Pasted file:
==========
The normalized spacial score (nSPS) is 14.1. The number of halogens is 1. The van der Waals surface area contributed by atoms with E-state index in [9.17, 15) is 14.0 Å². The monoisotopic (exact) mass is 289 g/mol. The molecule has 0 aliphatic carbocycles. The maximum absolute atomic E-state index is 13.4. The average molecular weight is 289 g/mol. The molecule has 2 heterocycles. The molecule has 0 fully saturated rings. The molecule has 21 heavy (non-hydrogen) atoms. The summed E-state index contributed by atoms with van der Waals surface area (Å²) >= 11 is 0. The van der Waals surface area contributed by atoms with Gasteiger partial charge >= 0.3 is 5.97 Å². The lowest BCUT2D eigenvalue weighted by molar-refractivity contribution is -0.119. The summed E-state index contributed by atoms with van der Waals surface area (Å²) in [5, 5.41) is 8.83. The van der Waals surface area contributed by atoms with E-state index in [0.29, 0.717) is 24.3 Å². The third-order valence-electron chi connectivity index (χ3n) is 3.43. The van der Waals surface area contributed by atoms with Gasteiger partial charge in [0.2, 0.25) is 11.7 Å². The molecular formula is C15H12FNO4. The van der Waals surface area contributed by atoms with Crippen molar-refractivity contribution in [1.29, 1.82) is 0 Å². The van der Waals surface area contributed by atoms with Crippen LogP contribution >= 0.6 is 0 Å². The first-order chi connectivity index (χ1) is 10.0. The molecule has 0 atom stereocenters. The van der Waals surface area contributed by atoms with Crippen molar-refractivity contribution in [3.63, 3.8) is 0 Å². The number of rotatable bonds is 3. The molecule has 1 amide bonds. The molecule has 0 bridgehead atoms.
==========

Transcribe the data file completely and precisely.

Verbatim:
The normalized spacial score (nSPS) is 14.1. The number of halogens is 1. The van der Waals surface area contributed by atoms with E-state index in [9.17, 15) is 14.0 Å². The monoisotopic (exact) mass is 289 g/mol. The molecule has 0 aliphatic carbocycles. The maximum absolute atomic E-state index is 13.4. The average molecular weight is 289 g/mol. The molecule has 2 heterocycles. The molecule has 0 fully saturated rings. The molecule has 21 heavy (non-hydrogen) atoms. The summed E-state index contributed by atoms with van der Waals surface area (Å²) >= 11 is 0. The van der Waals surface area contributed by atoms with Gasteiger partial charge >= 0.3 is 5.97 Å². The lowest BCUT2D eigenvalue weighted by molar-refractivity contribution is -0.119. The summed E-state index contributed by atoms with van der Waals surface area (Å²) in [5, 5.41) is 8.83. The van der Waals surface area contributed by atoms with E-state index in [0.29, 0.717) is 24.3 Å². The third-order valence-electron chi connectivity index (χ3n) is 3.43. The van der Waals surface area contributed by atoms with Gasteiger partial charge in [0.2, 0.25) is 11.7 Å². The molecular formula is C15H12FNO4. The van der Waals surface area contributed by atoms with Crippen molar-refractivity contribution in [1.29, 1.82) is 0 Å². The van der Waals surface area contributed by atoms with Crippen LogP contribution >= 0.6 is 0 Å². The first-order chi connectivity index (χ1) is 10.0. The molecule has 0 atom stereocenters. The van der Waals surface area contributed by atoms with Crippen molar-refractivity contribution in [3.63, 3.8) is 0 Å². The number of rotatable bonds is 3. The molecule has 1 amide bonds. The molecule has 0 bridgehead atoms.